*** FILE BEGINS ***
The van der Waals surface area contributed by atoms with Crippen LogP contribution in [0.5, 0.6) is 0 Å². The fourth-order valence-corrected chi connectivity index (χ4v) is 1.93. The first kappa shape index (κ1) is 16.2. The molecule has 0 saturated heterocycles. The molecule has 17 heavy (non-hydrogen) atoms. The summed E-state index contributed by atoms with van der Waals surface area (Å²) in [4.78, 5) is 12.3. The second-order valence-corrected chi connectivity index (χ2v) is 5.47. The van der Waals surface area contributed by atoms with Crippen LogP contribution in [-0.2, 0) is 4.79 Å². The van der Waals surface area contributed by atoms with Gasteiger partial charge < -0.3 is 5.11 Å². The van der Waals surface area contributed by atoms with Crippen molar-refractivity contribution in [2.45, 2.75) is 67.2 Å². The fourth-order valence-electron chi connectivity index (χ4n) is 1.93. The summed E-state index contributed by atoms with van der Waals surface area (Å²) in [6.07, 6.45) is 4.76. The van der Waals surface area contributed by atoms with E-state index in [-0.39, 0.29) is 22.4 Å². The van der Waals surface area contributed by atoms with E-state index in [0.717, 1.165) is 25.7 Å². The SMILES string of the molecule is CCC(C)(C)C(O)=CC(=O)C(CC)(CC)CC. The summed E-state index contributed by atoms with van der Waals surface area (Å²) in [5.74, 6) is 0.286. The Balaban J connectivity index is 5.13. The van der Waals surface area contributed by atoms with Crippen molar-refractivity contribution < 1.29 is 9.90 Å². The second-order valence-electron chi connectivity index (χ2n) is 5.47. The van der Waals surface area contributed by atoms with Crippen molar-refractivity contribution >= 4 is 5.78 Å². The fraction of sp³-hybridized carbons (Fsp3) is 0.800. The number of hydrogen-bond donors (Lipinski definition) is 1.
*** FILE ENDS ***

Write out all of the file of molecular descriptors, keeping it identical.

The van der Waals surface area contributed by atoms with Crippen LogP contribution in [0.5, 0.6) is 0 Å². The fourth-order valence-corrected chi connectivity index (χ4v) is 1.93. The first kappa shape index (κ1) is 16.2. The molecule has 0 saturated heterocycles. The molecule has 17 heavy (non-hydrogen) atoms. The summed E-state index contributed by atoms with van der Waals surface area (Å²) in [4.78, 5) is 12.3. The second-order valence-corrected chi connectivity index (χ2v) is 5.47. The van der Waals surface area contributed by atoms with Crippen LogP contribution in [-0.2, 0) is 4.79 Å². The van der Waals surface area contributed by atoms with Gasteiger partial charge < -0.3 is 5.11 Å². The van der Waals surface area contributed by atoms with Crippen molar-refractivity contribution in [2.45, 2.75) is 67.2 Å². The fourth-order valence-electron chi connectivity index (χ4n) is 1.93. The summed E-state index contributed by atoms with van der Waals surface area (Å²) in [6.07, 6.45) is 4.76. The van der Waals surface area contributed by atoms with E-state index in [-0.39, 0.29) is 22.4 Å². The van der Waals surface area contributed by atoms with E-state index in [0.717, 1.165) is 25.7 Å². The SMILES string of the molecule is CCC(C)(C)C(O)=CC(=O)C(CC)(CC)CC. The summed E-state index contributed by atoms with van der Waals surface area (Å²) in [5.74, 6) is 0.286. The Balaban J connectivity index is 5.13. The van der Waals surface area contributed by atoms with Crippen molar-refractivity contribution < 1.29 is 9.90 Å². The second-order valence-electron chi connectivity index (χ2n) is 5.47. The van der Waals surface area contributed by atoms with Crippen molar-refractivity contribution >= 4 is 5.78 Å². The fraction of sp³-hybridized carbons (Fsp3) is 0.800. The number of hydrogen-bond donors (Lipinski definition) is 1.